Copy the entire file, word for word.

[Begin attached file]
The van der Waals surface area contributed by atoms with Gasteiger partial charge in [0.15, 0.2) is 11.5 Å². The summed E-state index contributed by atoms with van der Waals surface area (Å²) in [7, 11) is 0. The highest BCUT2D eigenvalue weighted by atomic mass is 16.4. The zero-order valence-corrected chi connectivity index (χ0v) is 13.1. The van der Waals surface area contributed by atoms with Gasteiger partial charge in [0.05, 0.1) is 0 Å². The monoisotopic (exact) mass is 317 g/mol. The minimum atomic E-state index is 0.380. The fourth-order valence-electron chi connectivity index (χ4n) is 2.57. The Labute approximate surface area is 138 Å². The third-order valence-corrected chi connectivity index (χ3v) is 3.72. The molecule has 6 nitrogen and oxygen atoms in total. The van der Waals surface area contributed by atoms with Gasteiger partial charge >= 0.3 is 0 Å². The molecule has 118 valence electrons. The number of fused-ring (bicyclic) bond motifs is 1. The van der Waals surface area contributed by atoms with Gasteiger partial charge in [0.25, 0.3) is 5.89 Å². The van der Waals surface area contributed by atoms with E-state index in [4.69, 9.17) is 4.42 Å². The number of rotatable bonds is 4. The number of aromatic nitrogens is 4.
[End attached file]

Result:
The van der Waals surface area contributed by atoms with Gasteiger partial charge in [0.15, 0.2) is 11.5 Å². The summed E-state index contributed by atoms with van der Waals surface area (Å²) in [7, 11) is 0. The highest BCUT2D eigenvalue weighted by atomic mass is 16.4. The zero-order valence-corrected chi connectivity index (χ0v) is 13.1. The van der Waals surface area contributed by atoms with Gasteiger partial charge in [0.05, 0.1) is 0 Å². The monoisotopic (exact) mass is 317 g/mol. The minimum atomic E-state index is 0.380. The fourth-order valence-electron chi connectivity index (χ4n) is 2.57. The Labute approximate surface area is 138 Å². The third-order valence-corrected chi connectivity index (χ3v) is 3.72. The molecule has 6 nitrogen and oxygen atoms in total. The van der Waals surface area contributed by atoms with Gasteiger partial charge >= 0.3 is 0 Å². The molecule has 118 valence electrons. The number of fused-ring (bicyclic) bond motifs is 1. The van der Waals surface area contributed by atoms with Gasteiger partial charge in [0.25, 0.3) is 5.89 Å². The van der Waals surface area contributed by atoms with E-state index in [4.69, 9.17) is 4.42 Å². The number of rotatable bonds is 4. The number of aromatic nitrogens is 4.